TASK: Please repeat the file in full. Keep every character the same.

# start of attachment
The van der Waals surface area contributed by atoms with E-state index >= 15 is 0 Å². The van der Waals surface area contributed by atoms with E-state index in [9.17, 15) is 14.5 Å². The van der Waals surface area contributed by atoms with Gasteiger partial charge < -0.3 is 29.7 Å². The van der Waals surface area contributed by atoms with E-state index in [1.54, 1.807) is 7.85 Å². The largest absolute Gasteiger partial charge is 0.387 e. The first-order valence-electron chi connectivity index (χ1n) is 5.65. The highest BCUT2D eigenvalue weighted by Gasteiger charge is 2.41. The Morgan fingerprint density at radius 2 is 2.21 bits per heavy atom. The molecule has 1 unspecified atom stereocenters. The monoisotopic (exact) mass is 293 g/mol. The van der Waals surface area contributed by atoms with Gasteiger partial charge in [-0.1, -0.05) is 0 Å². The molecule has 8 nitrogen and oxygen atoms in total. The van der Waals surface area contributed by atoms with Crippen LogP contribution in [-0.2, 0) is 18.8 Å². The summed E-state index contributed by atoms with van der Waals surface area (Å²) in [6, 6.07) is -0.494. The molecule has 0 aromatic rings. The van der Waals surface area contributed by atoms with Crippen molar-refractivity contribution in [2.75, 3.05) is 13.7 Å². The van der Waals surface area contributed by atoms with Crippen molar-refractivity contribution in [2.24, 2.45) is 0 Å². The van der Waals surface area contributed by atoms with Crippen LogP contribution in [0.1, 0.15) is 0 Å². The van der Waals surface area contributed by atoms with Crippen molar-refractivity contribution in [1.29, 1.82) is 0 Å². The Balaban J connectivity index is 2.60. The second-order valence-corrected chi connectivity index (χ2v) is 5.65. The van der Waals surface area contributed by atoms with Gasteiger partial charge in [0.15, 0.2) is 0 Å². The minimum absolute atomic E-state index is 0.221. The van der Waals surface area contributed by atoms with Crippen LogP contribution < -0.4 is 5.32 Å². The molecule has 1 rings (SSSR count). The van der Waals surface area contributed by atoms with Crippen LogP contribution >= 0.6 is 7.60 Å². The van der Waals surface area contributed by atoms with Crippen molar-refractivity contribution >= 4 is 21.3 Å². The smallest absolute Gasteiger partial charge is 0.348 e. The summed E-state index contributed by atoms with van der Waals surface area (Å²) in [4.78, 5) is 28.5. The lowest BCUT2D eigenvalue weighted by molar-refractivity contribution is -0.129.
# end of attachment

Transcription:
The van der Waals surface area contributed by atoms with E-state index >= 15 is 0 Å². The van der Waals surface area contributed by atoms with E-state index in [9.17, 15) is 14.5 Å². The van der Waals surface area contributed by atoms with Gasteiger partial charge < -0.3 is 29.7 Å². The van der Waals surface area contributed by atoms with E-state index in [1.54, 1.807) is 7.85 Å². The largest absolute Gasteiger partial charge is 0.387 e. The first-order valence-electron chi connectivity index (χ1n) is 5.65. The highest BCUT2D eigenvalue weighted by Gasteiger charge is 2.41. The Morgan fingerprint density at radius 2 is 2.21 bits per heavy atom. The molecule has 1 unspecified atom stereocenters. The monoisotopic (exact) mass is 293 g/mol. The van der Waals surface area contributed by atoms with Gasteiger partial charge in [-0.1, -0.05) is 0 Å². The molecule has 8 nitrogen and oxygen atoms in total. The van der Waals surface area contributed by atoms with Crippen LogP contribution in [-0.2, 0) is 18.8 Å². The summed E-state index contributed by atoms with van der Waals surface area (Å²) in [6, 6.07) is -0.494. The molecule has 0 aromatic rings. The van der Waals surface area contributed by atoms with Crippen molar-refractivity contribution in [2.75, 3.05) is 13.7 Å². The van der Waals surface area contributed by atoms with Crippen molar-refractivity contribution in [2.24, 2.45) is 0 Å². The van der Waals surface area contributed by atoms with Crippen LogP contribution in [0.1, 0.15) is 0 Å². The van der Waals surface area contributed by atoms with Crippen molar-refractivity contribution in [1.29, 1.82) is 0 Å². The Balaban J connectivity index is 2.60. The second-order valence-corrected chi connectivity index (χ2v) is 5.65. The van der Waals surface area contributed by atoms with Gasteiger partial charge in [0.15, 0.2) is 0 Å². The minimum absolute atomic E-state index is 0.221. The van der Waals surface area contributed by atoms with Crippen LogP contribution < -0.4 is 5.32 Å². The molecule has 1 rings (SSSR count). The van der Waals surface area contributed by atoms with Crippen LogP contribution >= 0.6 is 7.60 Å². The van der Waals surface area contributed by atoms with Crippen molar-refractivity contribution >= 4 is 21.3 Å². The smallest absolute Gasteiger partial charge is 0.348 e. The summed E-state index contributed by atoms with van der Waals surface area (Å²) in [4.78, 5) is 28.5. The lowest BCUT2D eigenvalue weighted by molar-refractivity contribution is -0.129.